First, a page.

Former state Sen. Richard Tisei, seen here campaigning for lieutenant governor in 2010, is a unique candidate for Congress. An openly gay Republican who is libertarian on social issues and conservative on fiscal issues, he is taking on Rep. John Tierney.
WAKEFIELD, Mass. — With the hum of late afternoon lunchgoers behind him, Congressional candidate Richard Tisei weaves toward the door.
Here, at Brothers Deli & Restaurant, he chats up the patrons, many of whom light up when they see Tisei's familiar face. The former state Senator, who represented this town in the Legislature for 26 years, is like many politicians in Massachusetts. He comes from blue-collar beginnings, believes that the government has a responsibility to help those who can't help themselves, supports abortion rights and staunchly supports civil rights for the gay, lesbian and transgendered community. And he appears to genuinely enjoy interacting with people.
An older woman sitting at a booth near the exit locks eyes with Tisei and smiles.
"I hear you're a shoo-in," she tells him.
He would be, but for the fact that, unlike most credible aspiring Bay State Congressmen, Tisei is a lifelong Republican. And he's taking on an eight-term incumbent, Democratic Rep. John Tierney.
Tisei (pronounced TIS-say) would face a seemingly Sisyphean task in most of Massachusetts's blue districts and in most cycles, but the 6th district race in 2012 is unique.
Tierney has recently faced a barrage of negative press as his wife's family has been in court for charges related to her brothers' allegedly illegal gambling ring.
The district, which grew slightly less Democratic in redistricting, encompasses the North Shore region of the state. Fifty-eight percent of the voters in the new district voted for Obama in 2008, but voters here have shown openness to Republican candidates. In 2010, Sen. Scott Brown (R) and GOP gubernatorial nominee Charlie Baker would have comfortably won the district under the new lines.
Tisei, a fiscal conservative who says his political philosophy is "the government should be off your back, out of your wallet and away from your bedroom," believes he's a good fit to represent folks here.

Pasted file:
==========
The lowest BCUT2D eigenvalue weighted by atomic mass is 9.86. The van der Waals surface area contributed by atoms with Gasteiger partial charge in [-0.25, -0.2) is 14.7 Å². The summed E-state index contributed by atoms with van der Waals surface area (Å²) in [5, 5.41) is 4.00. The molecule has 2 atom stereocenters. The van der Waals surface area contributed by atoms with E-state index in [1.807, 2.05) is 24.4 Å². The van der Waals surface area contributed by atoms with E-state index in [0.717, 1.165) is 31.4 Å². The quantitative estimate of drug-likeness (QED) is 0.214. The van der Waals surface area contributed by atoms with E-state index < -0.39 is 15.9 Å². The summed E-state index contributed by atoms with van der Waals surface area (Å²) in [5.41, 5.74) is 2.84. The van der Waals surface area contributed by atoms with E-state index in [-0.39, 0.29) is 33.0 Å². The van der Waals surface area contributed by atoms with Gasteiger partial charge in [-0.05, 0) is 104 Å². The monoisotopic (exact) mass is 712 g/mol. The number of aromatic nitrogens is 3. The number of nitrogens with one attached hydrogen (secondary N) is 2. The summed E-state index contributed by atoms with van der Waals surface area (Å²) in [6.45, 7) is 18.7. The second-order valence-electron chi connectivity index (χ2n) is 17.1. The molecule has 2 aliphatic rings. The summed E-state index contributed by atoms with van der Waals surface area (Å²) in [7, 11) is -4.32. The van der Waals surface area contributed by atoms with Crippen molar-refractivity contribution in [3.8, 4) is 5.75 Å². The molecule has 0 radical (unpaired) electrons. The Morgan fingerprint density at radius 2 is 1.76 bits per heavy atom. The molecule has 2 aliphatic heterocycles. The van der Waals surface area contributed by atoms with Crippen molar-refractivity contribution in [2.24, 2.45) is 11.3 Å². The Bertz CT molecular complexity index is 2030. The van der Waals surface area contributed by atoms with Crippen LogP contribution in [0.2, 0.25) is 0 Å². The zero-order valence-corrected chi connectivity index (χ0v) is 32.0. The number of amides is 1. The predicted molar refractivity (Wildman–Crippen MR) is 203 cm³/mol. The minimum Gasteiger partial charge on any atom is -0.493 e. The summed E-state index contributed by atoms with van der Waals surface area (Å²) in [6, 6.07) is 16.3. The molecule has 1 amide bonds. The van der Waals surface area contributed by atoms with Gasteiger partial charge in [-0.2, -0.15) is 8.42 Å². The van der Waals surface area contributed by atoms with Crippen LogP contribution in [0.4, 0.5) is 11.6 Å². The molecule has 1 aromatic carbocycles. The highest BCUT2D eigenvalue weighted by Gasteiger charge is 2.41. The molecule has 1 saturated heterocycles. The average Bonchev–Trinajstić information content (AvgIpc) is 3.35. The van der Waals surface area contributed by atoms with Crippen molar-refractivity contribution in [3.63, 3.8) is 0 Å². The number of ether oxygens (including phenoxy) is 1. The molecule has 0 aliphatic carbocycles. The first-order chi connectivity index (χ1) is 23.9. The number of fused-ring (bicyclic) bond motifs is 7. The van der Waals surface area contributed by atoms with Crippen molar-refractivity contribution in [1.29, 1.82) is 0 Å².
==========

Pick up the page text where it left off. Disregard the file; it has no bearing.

He mounted a bid for state Representative when he was 21, running the campaign out of his dorm room at American University. He drove overnight on weekends to stump in a district that included Wakefield and neighboring Lynnfield. "I knocked on every door in both communities," Tisei told Roll Call between bites of chicken kabob. "And I ended up winning."
Tisei lacks the slick charisma and superlative public speaking skills of classic politicians, but he has an authentic aw-shucks charm. He served in the state House and later in the state Senate, where he was Minority Leader for four years. In 2010, he was GOP's nominee for lieutenant governor. That race was his first political loss.
Tisei, 49, is gay and has been with his partner for 18 years. They own a realty business together in Lynnfield and despite that, Tisei joked, still get along.
Local and national Republicans are excited about his prospects.
"I think he is a uniquely qualified candidate," said Brad Card, a Republican lobbyist in Washington, D.C., and Bay State native. He noted that for any Republican to have longevity in Democratic Massachusetts, they must be moderate and able to compromise.
Even though his views on social issues put him far to the left of the Republican mainstream, Tisei toes the party line when it comes to spending.
He campaigns against "Barack Obama and his allies" and paints Tierney, who voted with Democrats 99 percent of the time in 2010, as part of the "extreme rather than the mainstream."
But Tierney has more than rhetoric to worry about this year.
Tierney has not been accused of any wrongdoing, but Democratic and Republican strategists in the state agree that his political brand is suffering because of the legal troubles his wife faces.
Patrice Tierney recently testified at the trial of one of her brothers. She pleaded guilty last year to "willful blindness" in filing false federal tax returns for another brother's allegedly illegal gambling ring and served a month in jail. At the current trial, spousal privilege was invoked and she avoided answering some questions about her husband.
In an interview, Tierney insisted his wife's legal issues were fully aired: She pleaded guilty a month before he handily won re-election. As for the current trial, he thinks voters understand he's not responsible for his brothers-in-law. "You can't Google your family before you get married," he said.
Tierney said he plans to emphasize a national message and his constituents know "if you're going to vote for a Republican in the next race, you're going to be voting for Speaker [John] Boehner [R-Ohio], for the partisan politics of all the pleasures they take to Grover Norquist." The Congressman says he is in tune with his district's political beliefs, calling himself "a passionate moderate with progressive values."
Tisei, who says he has never voted for a broadbased tax increase, has not signed Norquist's pledge. He faces a primary fight with attorney Bill Hudak, who was the GOP nominee in the district last cycle. GOP insiders believe Tisei will comfortably win the primary. Roll Call rates the race Leans Democratic.
Back at Brothers Deli, Tisei says he'll eschew the venomous partisanship if he gets to D.C. "I think you can stand up for what you believe in without being divisive and poisonous and pitting American against American," Tisei says. "I think most people understand that, too. They're tired of what's going on down there."